Earlier today, I had a call from the HR director at one of the colleges where I teach one night a week. She called to tell me that I can no longer be classified as an independent contractor, and that under California's new law, AB5, I must be treated as an employee.
OK. No big deal for me. I don't really mind. And the college doesn't either, because they're a big operation and run a significant payroll. Although it does cost them a little bit more to treat me this way, it's not much in the overall scheme of things.
But for smaller businesses and freelancers, this classification question can be a big deal. Some have estimated that having an employee costs as much as 30% more than using the same worker as an independent contractor. They can't really pass all of that cost along to the employee, by lowering the base rate of pay, so it hits them in the wallet.
And it's also hitting workers in the wallet. A lot of folks in entertainment have for decades made all or part of their income doing “gigs” as independent contractors. Now, under the new law, they're having trouble getting hired for gigs, because of the new rules and added expense.
For example, a solo musician can't be hired to play as the 4th member of a combo for a simple compensation rate of, say, $100 per performance. The combo has to do the whole payroll thing… so maybe they just skip it and remain a 3-piece combo. Now our soloist has just lost a $100 paycheck. And the combo might have to forego an opportunity for a 4-piece.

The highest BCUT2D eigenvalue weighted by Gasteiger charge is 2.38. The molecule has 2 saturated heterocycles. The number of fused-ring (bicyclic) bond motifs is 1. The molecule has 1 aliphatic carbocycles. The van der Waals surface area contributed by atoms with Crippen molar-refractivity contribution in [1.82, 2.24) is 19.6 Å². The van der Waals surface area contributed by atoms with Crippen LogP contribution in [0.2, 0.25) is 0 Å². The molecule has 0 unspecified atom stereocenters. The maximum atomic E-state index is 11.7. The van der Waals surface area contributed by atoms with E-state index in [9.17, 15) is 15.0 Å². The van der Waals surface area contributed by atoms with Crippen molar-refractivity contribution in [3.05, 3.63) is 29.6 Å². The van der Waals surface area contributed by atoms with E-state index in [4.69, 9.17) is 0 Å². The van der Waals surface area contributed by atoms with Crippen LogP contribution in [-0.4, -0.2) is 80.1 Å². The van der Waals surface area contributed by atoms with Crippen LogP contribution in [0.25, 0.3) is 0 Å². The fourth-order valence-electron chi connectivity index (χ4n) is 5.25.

Or, a comedienne who works a few minutes a night at a club? The club now has to treat her as a W-2 employee, at 30% more expense? (What do you think they'll do?)
Now, I'm getting asked lots of questions about this by artists and the businesses that use them alike… and we still don't have lots of answers.
Should the affected workers look into forming loan-out companies? Probably.
Under a loan-out company, if it's properly structured, the artist/owner is an employee of the company (which handles payroll internally, pays taxes, etc.,) and the company contracts with the third party that wants to use that artist, essentially “lending” its employee to the other party. But there are pitfalls here. First, in California, there's a minimum state tax on such business that starts at $800 per year. And, if the company isn't operated just right, the government could determine that it's a sham, and hold the third party employers liable for all the consequences of misclassification. So, some third parties may shy away from hiring through loan-outs.
So here's my question to you… Have you experienced any change in the way you work, hire, or operate as a result of AB5? Comment below, or email me using the form on our Contact-Us Page, and let me know.